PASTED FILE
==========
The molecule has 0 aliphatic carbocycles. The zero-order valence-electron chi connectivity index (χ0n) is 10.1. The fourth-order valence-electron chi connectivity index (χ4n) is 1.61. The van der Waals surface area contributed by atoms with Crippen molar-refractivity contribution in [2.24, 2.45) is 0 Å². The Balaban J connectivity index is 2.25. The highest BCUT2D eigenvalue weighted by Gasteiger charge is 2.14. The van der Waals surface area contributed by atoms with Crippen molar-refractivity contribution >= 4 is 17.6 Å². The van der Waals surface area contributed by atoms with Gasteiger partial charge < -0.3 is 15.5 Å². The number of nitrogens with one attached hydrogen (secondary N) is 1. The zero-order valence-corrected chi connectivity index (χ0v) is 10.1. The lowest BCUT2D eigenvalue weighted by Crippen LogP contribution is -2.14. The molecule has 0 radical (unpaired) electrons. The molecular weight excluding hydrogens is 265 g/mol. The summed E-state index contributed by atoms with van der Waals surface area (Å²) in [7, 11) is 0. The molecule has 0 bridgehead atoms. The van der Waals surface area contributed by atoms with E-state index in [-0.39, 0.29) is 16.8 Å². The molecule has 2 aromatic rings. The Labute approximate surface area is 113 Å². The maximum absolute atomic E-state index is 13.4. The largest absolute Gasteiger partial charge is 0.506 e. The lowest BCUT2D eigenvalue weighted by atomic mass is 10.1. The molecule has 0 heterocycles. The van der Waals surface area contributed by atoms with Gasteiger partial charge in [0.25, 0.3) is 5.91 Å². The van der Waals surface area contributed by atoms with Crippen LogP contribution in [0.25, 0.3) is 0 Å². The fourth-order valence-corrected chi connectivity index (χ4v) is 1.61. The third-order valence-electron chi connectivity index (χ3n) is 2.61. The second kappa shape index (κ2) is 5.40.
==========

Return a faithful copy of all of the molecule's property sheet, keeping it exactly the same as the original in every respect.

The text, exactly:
The molecule has 0 aliphatic carbocycles. The zero-order valence-electron chi connectivity index (χ0n) is 10.1. The fourth-order valence-electron chi connectivity index (χ4n) is 1.61. The van der Waals surface area contributed by atoms with Crippen molar-refractivity contribution in [2.24, 2.45) is 0 Å². The Balaban J connectivity index is 2.25. The highest BCUT2D eigenvalue weighted by Gasteiger charge is 2.14. The van der Waals surface area contributed by atoms with Crippen molar-refractivity contribution >= 4 is 17.6 Å². The van der Waals surface area contributed by atoms with Gasteiger partial charge < -0.3 is 15.5 Å². The number of nitrogens with one attached hydrogen (secondary N) is 1. The zero-order valence-corrected chi connectivity index (χ0v) is 10.1. The lowest BCUT2D eigenvalue weighted by Crippen LogP contribution is -2.14. The molecule has 0 radical (unpaired) electrons. The molecular weight excluding hydrogens is 265 g/mol. The summed E-state index contributed by atoms with van der Waals surface area (Å²) in [7, 11) is 0. The molecule has 0 bridgehead atoms. The van der Waals surface area contributed by atoms with E-state index in [-0.39, 0.29) is 16.8 Å². The molecule has 2 aromatic rings. The Labute approximate surface area is 113 Å². The maximum absolute atomic E-state index is 13.4. The largest absolute Gasteiger partial charge is 0.506 e. The lowest BCUT2D eigenvalue weighted by atomic mass is 10.1. The molecule has 0 heterocycles. The van der Waals surface area contributed by atoms with Gasteiger partial charge in [0.25, 0.3) is 5.91 Å². The van der Waals surface area contributed by atoms with Crippen LogP contribution in [0.25, 0.3) is 0 Å². The fourth-order valence-corrected chi connectivity index (χ4v) is 1.61. The third-order valence-electron chi connectivity index (χ3n) is 2.61. The second kappa shape index (κ2) is 5.40.